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Unformatted text preview: Bill Trenchard: Jump10_NetworkingCornell Ithaca Gateways was going decently well. I actually took off a semester, I did a semester leave in the beginning of my junior year. I actually didn't even want to be in school anymore, this is what I wanted to do. I knew I really wanted to start and run businesses for my career, and I didn't see any reason to go to school for that. Because, like I used the example before, of no barriers to entry, and some of the lessons being taught in the classes, just didn't seem to make any sense in this new business. Again, now we look back on it and say, "That's pretty true in some instances," but my parents really wanted me to get my education, so I stayed in school. While I stayed in school, I met lots of other students who were interested in the web, and I had a going concern, so people were attracted to me, and they started working with me. One of these guys, whose name was Mike Holland, and he actually worked for what I thought was a competitor, and we ended up sitting down at this table in Collegetown, and having a meeting that I was really stand-offish on, and I was really trying to judge his intentions and see what he wanted out of me. Turns up two weeks later, he sent me an email saying he really just wanted to work for me, because his business that he was working for just didn't get it, and they didn't do the new thing well. In working with Mike, and people like Mike, I started growing a really good group of engineers, and artists and people who were all students at Cornell and very talented. It enabled me to pursue something outside of developing other people's websites. So, I always made lists of ideas, things which I thought would be really big on the internet, and here I have a very small struggling business but a lot of spare time, more than anything else, to put into a lot of other ideas. That idea of incubating new concepts, inside of this growing concern was something that really was my framework, and ended up being a big portion of one of the really great models that I came up with for being successful. And it actually had landed me right now where I am in an incubator. Trenchard13_workLifeBalance Most of the people at the company around the same amount of hours I work in a week. Most of them have families. If you look at the average age of Live Ops, I am actually the youngest person of the company, or one of the youngest people of the company. We just hired Greg. He is younger than me. Certainly, in the senior management team I am the youngest. I think the average age in the company is probably in the mid 30s. So, a lot of the people at the company have families. They have a wife and kids or spouses, excuse me, and kids. A lot of them have been through the Netscape days. A lot of them are from Netscape where they were sleeping under their cubicle and all of that. It burns people out, and it really is an unsustainable situation. I think you really do need a healthy balance, and people talk about it all of the time. Yet, I think situation....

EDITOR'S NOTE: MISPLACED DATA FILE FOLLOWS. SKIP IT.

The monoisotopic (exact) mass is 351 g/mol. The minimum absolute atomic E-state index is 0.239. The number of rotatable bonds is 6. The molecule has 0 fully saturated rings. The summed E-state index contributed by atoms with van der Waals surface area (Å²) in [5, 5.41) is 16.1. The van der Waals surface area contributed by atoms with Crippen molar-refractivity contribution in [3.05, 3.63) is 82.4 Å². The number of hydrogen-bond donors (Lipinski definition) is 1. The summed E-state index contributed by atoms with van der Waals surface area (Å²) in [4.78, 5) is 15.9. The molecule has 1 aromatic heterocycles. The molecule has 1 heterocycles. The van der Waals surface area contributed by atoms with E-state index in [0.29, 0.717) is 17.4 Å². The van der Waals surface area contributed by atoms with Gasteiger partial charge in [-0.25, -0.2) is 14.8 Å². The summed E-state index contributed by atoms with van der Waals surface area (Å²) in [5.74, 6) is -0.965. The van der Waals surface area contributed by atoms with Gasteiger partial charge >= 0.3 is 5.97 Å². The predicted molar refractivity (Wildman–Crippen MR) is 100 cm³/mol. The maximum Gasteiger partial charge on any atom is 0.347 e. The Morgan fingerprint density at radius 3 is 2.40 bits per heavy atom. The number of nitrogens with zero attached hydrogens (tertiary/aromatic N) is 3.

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This note was uploaded on 02/10/2010 for the course AEM 3340 at Cornell University (Engineering School).